Close to Famous by Joan Bauer

I haven’t read anything by her in a long time, but she’d been one of my favorite authors, especially in terms of writing things that are funny. So on Monday when I saw that a book by her was awarded a Schneider Family Award I immediately put it on hold.  I’ve just started but had to jot down three initial impressions:

  • the main character loves to bake and longs to have a food show–reminiscent of Squashed.  I loved Squashed so much, especially the parts about cooking.  To this day I can’t make homemade ice cream without thinking about the character making coconut ice cream with “plenty of Angel Flake coconut.”
  • it starts with a car trip, which reminds me of Rules of the Road.  A wonderful road trip story by her.
  • The cover is a photo and for once a cover photo actually reflects a detail in the story (the apron)

Well, finished and a very enjoyable read.  I didn’t love it as much as her other books, but I think that’s simply because this is for a younger reader than the teen books I liked.  It was refreshing that she got along with her mother.  So main character (why can’t I remember characters’ names??) and mother flee Nashville after her mom has a run in with her nasty boyfriend. They stop in a small town that is down on its luck, especially since a prison opened on the edge of town.  Jobs are vanishing and people are leaving.  There is, curiously, one very famous resident of the town-a Grammy and Emmy winning, and Oscar nominated actress has left Hollywood to live there.  Foster (I looked up her name) worms her way into the heart of the town by baking her outrageously delicious cupcakes and muffins.  She even gets to know the reclusive actress.  For all her success with baking, though, Foster has one challenge she just can’t get hurdle-reading.  Foster is dyslexic and haunted by her mean teacher’s comments.  With the help of the town, though, Foster is able to tackle reading head on.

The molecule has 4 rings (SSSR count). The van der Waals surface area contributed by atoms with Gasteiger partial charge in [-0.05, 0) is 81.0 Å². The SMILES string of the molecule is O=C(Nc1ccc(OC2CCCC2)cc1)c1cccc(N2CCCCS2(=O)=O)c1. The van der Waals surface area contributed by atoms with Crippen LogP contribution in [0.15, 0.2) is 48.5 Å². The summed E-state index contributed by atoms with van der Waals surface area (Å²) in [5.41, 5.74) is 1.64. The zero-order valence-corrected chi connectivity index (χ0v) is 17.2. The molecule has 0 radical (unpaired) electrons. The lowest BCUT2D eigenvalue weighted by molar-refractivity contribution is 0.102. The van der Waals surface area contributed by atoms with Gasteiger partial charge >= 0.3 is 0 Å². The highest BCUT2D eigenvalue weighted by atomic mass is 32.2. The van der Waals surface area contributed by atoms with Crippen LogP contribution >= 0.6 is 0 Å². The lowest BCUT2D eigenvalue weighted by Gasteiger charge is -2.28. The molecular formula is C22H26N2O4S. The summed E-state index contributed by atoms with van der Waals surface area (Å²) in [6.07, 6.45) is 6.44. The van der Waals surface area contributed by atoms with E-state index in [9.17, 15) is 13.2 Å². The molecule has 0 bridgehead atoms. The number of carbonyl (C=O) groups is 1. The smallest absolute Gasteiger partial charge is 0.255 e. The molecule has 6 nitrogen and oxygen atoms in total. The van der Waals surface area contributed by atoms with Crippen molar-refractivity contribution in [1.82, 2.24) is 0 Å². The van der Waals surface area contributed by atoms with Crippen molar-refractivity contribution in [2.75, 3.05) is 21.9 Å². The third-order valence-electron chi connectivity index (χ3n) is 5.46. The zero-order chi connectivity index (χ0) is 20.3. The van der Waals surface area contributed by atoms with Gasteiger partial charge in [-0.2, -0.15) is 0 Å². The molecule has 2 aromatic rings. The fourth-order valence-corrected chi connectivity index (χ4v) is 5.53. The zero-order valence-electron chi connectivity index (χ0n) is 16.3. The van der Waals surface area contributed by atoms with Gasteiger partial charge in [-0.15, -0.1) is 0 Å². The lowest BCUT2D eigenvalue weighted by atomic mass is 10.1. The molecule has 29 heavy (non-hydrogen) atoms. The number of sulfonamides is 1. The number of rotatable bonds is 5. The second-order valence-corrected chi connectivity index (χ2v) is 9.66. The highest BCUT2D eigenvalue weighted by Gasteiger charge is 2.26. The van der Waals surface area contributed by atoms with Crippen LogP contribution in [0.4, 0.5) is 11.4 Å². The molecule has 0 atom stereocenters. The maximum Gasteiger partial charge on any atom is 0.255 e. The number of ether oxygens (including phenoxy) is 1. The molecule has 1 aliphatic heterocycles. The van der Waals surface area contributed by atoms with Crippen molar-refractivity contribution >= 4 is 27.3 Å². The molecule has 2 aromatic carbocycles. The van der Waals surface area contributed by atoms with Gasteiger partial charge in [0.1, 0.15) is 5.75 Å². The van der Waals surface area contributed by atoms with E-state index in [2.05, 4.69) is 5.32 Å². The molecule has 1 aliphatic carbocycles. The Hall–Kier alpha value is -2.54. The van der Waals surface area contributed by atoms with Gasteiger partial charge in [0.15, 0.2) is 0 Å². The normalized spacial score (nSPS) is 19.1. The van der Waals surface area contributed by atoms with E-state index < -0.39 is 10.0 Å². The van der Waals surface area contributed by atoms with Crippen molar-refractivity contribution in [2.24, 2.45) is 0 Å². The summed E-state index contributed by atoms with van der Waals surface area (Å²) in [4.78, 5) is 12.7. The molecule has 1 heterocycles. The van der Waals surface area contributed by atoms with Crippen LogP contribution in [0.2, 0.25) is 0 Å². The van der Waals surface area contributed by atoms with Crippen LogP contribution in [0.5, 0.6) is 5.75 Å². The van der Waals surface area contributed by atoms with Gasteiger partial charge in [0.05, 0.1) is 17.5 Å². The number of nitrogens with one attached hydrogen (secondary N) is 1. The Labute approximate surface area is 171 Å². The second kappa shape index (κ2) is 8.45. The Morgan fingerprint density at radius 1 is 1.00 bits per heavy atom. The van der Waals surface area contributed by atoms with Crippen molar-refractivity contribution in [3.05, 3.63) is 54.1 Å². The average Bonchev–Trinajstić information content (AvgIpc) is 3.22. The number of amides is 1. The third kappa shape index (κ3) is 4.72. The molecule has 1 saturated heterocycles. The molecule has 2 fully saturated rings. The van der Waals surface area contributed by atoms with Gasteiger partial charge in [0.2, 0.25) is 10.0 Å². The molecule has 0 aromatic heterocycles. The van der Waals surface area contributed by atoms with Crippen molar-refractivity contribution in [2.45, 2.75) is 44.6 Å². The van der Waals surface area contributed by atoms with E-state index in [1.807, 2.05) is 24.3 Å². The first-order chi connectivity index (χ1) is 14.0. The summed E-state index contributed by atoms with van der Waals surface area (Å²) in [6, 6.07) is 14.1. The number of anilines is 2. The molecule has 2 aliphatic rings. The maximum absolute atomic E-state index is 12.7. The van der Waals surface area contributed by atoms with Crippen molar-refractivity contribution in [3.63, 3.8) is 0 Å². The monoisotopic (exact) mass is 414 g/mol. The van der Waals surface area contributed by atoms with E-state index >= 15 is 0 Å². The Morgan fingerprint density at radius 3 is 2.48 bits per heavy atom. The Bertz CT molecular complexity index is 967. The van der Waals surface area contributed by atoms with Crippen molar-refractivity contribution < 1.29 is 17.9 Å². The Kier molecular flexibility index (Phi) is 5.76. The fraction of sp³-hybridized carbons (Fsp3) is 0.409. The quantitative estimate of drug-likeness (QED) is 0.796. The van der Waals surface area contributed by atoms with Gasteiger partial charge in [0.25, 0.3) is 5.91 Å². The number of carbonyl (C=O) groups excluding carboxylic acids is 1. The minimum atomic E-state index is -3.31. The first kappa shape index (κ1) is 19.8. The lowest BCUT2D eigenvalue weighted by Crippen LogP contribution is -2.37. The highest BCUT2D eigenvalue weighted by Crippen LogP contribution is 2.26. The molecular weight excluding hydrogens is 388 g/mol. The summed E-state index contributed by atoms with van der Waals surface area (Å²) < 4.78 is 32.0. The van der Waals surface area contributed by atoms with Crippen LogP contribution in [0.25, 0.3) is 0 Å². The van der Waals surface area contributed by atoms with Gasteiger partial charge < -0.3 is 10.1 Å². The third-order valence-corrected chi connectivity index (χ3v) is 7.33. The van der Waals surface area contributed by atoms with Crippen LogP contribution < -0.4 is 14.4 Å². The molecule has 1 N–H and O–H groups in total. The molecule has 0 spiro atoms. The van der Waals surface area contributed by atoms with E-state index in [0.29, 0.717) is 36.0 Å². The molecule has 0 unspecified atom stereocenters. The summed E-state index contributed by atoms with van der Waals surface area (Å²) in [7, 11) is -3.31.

I loved the parts where Foster pretends she is on a cooking showing on the Food Network and narrates her cooking and provides commentaries on life, too.  Foster is courageous, and so is her mother.  Very heartwarming.

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